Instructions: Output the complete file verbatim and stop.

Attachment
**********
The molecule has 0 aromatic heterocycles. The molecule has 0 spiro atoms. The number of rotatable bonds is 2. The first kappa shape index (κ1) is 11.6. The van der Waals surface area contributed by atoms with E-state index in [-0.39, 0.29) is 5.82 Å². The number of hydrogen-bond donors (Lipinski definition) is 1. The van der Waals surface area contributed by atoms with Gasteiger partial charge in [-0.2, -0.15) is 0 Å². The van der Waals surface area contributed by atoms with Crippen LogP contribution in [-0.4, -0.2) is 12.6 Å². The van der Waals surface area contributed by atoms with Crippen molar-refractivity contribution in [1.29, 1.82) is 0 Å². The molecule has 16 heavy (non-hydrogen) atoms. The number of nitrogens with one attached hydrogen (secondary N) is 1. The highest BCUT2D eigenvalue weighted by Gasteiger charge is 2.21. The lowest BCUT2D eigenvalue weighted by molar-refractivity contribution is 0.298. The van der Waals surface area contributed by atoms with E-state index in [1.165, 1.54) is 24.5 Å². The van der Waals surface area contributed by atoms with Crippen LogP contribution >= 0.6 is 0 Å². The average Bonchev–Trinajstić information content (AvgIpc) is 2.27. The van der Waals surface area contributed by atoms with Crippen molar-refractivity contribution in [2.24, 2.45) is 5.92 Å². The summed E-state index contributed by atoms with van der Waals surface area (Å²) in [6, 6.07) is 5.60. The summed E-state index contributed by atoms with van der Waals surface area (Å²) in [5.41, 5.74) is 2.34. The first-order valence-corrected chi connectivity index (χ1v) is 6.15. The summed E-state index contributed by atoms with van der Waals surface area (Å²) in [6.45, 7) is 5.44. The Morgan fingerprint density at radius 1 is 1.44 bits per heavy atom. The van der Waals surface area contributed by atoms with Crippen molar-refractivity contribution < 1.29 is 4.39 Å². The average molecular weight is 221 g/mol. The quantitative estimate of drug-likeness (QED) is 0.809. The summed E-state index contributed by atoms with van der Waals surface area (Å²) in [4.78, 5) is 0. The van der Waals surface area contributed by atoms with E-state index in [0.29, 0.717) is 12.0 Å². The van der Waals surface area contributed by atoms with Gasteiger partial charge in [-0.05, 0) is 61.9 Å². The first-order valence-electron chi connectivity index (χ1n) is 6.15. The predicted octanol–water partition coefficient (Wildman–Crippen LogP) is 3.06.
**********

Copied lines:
The molecule has 0 aromatic heterocycles. The molecule has 0 spiro atoms. The number of rotatable bonds is 2. The first kappa shape index (κ1) is 11.6. The van der Waals surface area contributed by atoms with E-state index in [-0.39, 0.29) is 5.82 Å². The number of hydrogen-bond donors (Lipinski definition) is 1. The van der Waals surface area contributed by atoms with Gasteiger partial charge in [-0.2, -0.15) is 0 Å². The van der Waals surface area contributed by atoms with Crippen LogP contribution in [-0.4, -0.2) is 12.6 Å². The van der Waals surface area contributed by atoms with Crippen molar-refractivity contribution in [1.29, 1.82) is 0 Å². The molecule has 16 heavy (non-hydrogen) atoms. The number of nitrogens with one attached hydrogen (secondary N) is 1. The highest BCUT2D eigenvalue weighted by Gasteiger charge is 2.21. The lowest BCUT2D eigenvalue weighted by molar-refractivity contribution is 0.298. The van der Waals surface area contributed by atoms with E-state index in [1.165, 1.54) is 24.5 Å². The van der Waals surface area contributed by atoms with Crippen LogP contribution >= 0.6 is 0 Å². The average Bonchev–Trinajstić information content (AvgIpc) is 2.27. The van der Waals surface area contributed by atoms with Crippen molar-refractivity contribution in [2.24, 2.45) is 5.92 Å². The summed E-state index contributed by atoms with van der Waals surface area (Å²) in [6, 6.07) is 5.60. The summed E-state index contributed by atoms with van der Waals surface area (Å²) in [5.41, 5.74) is 2.34. The first-order valence-corrected chi connectivity index (χ1v) is 6.15. The summed E-state index contributed by atoms with van der Waals surface area (Å²) in [6.45, 7) is 5.44. The Morgan fingerprint density at radius 1 is 1.44 bits per heavy atom. The van der Waals surface area contributed by atoms with Crippen molar-refractivity contribution < 1.29 is 4.39 Å². The average molecular weight is 221 g/mol. The quantitative estimate of drug-likeness (QED) is 0.809. The summed E-state index contributed by atoms with van der Waals surface area (Å²) in [4.78, 5) is 0. The van der Waals surface area contributed by atoms with E-state index in [0.29, 0.717) is 12.0 Å². The van der Waals surface area contributed by atoms with Gasteiger partial charge in [-0.05, 0) is 61.9 Å². The first-order valence-electron chi connectivity index (χ1n) is 6.15. The predicted octanol–water partition coefficient (Wildman–Crippen LogP) is 3.06.